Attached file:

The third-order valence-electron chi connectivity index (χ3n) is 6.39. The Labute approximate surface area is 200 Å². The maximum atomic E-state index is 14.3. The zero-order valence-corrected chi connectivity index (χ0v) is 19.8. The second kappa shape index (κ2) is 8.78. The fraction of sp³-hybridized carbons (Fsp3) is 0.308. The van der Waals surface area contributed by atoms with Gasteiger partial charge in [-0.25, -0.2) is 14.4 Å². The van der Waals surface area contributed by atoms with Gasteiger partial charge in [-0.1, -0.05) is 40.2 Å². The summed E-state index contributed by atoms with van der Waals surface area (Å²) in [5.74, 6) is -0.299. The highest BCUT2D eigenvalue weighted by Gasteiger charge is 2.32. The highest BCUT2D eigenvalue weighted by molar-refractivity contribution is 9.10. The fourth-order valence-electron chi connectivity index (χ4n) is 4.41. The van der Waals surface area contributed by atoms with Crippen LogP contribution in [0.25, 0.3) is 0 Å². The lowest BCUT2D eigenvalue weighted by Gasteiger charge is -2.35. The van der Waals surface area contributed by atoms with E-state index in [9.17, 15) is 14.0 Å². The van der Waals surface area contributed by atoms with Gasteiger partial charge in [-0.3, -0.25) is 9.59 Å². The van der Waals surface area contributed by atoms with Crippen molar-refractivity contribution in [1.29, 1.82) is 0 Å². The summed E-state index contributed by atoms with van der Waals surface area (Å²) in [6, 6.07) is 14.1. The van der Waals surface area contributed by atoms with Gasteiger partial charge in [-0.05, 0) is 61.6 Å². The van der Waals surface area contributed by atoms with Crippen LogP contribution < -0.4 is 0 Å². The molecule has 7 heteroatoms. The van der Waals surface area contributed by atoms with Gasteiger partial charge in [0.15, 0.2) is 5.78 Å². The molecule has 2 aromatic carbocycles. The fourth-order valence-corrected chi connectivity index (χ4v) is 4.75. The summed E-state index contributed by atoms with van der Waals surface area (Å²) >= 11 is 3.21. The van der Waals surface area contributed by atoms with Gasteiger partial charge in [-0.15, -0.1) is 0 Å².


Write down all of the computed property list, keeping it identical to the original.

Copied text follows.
The third-order valence-electron chi connectivity index (χ3n) is 6.39. The Labute approximate surface area is 200 Å². The maximum atomic E-state index is 14.3. The zero-order valence-corrected chi connectivity index (χ0v) is 19.8. The second kappa shape index (κ2) is 8.78. The fraction of sp³-hybridized carbons (Fsp3) is 0.308. The van der Waals surface area contributed by atoms with Gasteiger partial charge in [-0.25, -0.2) is 14.4 Å². The van der Waals surface area contributed by atoms with Gasteiger partial charge in [-0.1, -0.05) is 40.2 Å². The summed E-state index contributed by atoms with van der Waals surface area (Å²) in [5.74, 6) is -0.299. The highest BCUT2D eigenvalue weighted by Gasteiger charge is 2.32. The highest BCUT2D eigenvalue weighted by molar-refractivity contribution is 9.10. The fourth-order valence-electron chi connectivity index (χ4n) is 4.41. The van der Waals surface area contributed by atoms with Crippen LogP contribution in [0.25, 0.3) is 0 Å². The lowest BCUT2D eigenvalue weighted by Gasteiger charge is -2.35. The van der Waals surface area contributed by atoms with E-state index in [9.17, 15) is 14.0 Å². The van der Waals surface area contributed by atoms with Gasteiger partial charge in [-0.3, -0.25) is 9.59 Å². The van der Waals surface area contributed by atoms with Crippen molar-refractivity contribution in [1.29, 1.82) is 0 Å². The summed E-state index contributed by atoms with van der Waals surface area (Å²) in [6, 6.07) is 14.1. The van der Waals surface area contributed by atoms with Gasteiger partial charge in [-0.05, 0) is 61.6 Å². The van der Waals surface area contributed by atoms with Crippen LogP contribution < -0.4 is 0 Å². The molecule has 7 heteroatoms. The van der Waals surface area contributed by atoms with Gasteiger partial charge in [0.15, 0.2) is 5.78 Å². The molecule has 2 aromatic carbocycles. The fourth-order valence-corrected chi connectivity index (χ4v) is 4.75. The summed E-state index contributed by atoms with van der Waals surface area (Å²) >= 11 is 3.21. The van der Waals surface area contributed by atoms with Gasteiger partial charge in [-0.15, -0.1) is 0 Å².